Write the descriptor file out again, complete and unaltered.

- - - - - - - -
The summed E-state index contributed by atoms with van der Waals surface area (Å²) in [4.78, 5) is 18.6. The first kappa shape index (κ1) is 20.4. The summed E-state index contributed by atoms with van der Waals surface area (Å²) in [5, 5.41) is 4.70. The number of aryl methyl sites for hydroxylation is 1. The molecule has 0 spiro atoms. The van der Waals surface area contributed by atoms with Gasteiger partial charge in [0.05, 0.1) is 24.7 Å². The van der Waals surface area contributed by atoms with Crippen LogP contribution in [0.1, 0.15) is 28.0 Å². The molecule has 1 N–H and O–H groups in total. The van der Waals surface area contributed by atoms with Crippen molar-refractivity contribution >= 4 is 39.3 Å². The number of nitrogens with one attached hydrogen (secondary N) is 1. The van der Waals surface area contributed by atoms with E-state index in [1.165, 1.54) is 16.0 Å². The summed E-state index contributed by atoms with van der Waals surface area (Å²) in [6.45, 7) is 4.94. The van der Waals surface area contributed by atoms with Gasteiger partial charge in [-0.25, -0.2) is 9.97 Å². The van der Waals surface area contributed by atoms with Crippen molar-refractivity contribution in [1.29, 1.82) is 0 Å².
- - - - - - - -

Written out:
The summed E-state index contributed by atoms with van der Waals surface area (Å²) in [4.78, 5) is 18.6. The first kappa shape index (κ1) is 20.4. The summed E-state index contributed by atoms with van der Waals surface area (Å²) in [5, 5.41) is 4.70. The number of aryl methyl sites for hydroxylation is 1. The molecule has 0 spiro atoms. The van der Waals surface area contributed by atoms with Gasteiger partial charge in [0.05, 0.1) is 24.7 Å². The van der Waals surface area contributed by atoms with Crippen LogP contribution in [0.1, 0.15) is 28.0 Å². The molecule has 1 N–H and O–H groups in total. The van der Waals surface area contributed by atoms with Crippen molar-refractivity contribution >= 4 is 39.3 Å². The number of nitrogens with one attached hydrogen (secondary N) is 1. The van der Waals surface area contributed by atoms with E-state index in [1.165, 1.54) is 16.0 Å². The summed E-state index contributed by atoms with van der Waals surface area (Å²) in [6.45, 7) is 4.94. The van der Waals surface area contributed by atoms with Gasteiger partial charge in [-0.25, -0.2) is 9.97 Å². The van der Waals surface area contributed by atoms with Crippen molar-refractivity contribution in [1.29, 1.82) is 0 Å².